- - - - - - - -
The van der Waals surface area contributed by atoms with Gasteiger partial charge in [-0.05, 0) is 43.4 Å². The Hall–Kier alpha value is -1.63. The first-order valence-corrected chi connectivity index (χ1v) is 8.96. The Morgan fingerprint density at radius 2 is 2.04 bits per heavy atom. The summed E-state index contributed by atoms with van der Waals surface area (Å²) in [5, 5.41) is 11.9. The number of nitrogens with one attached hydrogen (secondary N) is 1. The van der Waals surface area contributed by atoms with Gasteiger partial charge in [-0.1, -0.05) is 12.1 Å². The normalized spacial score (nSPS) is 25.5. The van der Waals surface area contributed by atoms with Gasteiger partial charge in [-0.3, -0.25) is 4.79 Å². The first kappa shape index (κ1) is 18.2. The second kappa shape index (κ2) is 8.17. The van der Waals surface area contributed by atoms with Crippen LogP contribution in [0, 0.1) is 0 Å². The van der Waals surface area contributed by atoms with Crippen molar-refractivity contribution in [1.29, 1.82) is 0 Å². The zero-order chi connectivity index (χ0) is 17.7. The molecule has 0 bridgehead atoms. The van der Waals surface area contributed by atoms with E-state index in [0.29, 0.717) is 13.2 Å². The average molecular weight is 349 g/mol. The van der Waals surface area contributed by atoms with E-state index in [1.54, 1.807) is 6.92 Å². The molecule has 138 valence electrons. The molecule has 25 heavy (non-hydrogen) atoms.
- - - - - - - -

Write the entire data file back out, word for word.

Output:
The van der Waals surface area contributed by atoms with Gasteiger partial charge in [-0.05, 0) is 43.4 Å². The Hall–Kier alpha value is -1.63. The first-order valence-corrected chi connectivity index (χ1v) is 8.96. The Morgan fingerprint density at radius 2 is 2.04 bits per heavy atom. The summed E-state index contributed by atoms with van der Waals surface area (Å²) in [5, 5.41) is 11.9. The number of nitrogens with one attached hydrogen (secondary N) is 1. The van der Waals surface area contributed by atoms with Gasteiger partial charge in [-0.1, -0.05) is 12.1 Å². The normalized spacial score (nSPS) is 25.5. The van der Waals surface area contributed by atoms with Gasteiger partial charge in [-0.3, -0.25) is 4.79 Å². The first kappa shape index (κ1) is 18.2. The second kappa shape index (κ2) is 8.17. The van der Waals surface area contributed by atoms with Crippen LogP contribution in [0, 0.1) is 0 Å². The van der Waals surface area contributed by atoms with Crippen molar-refractivity contribution in [1.29, 1.82) is 0 Å². The zero-order chi connectivity index (χ0) is 17.7. The molecule has 0 bridgehead atoms. The van der Waals surface area contributed by atoms with E-state index in [0.29, 0.717) is 13.2 Å². The average molecular weight is 349 g/mol. The van der Waals surface area contributed by atoms with E-state index in [1.54, 1.807) is 6.92 Å². The molecule has 138 valence electrons. The molecule has 25 heavy (non-hydrogen) atoms.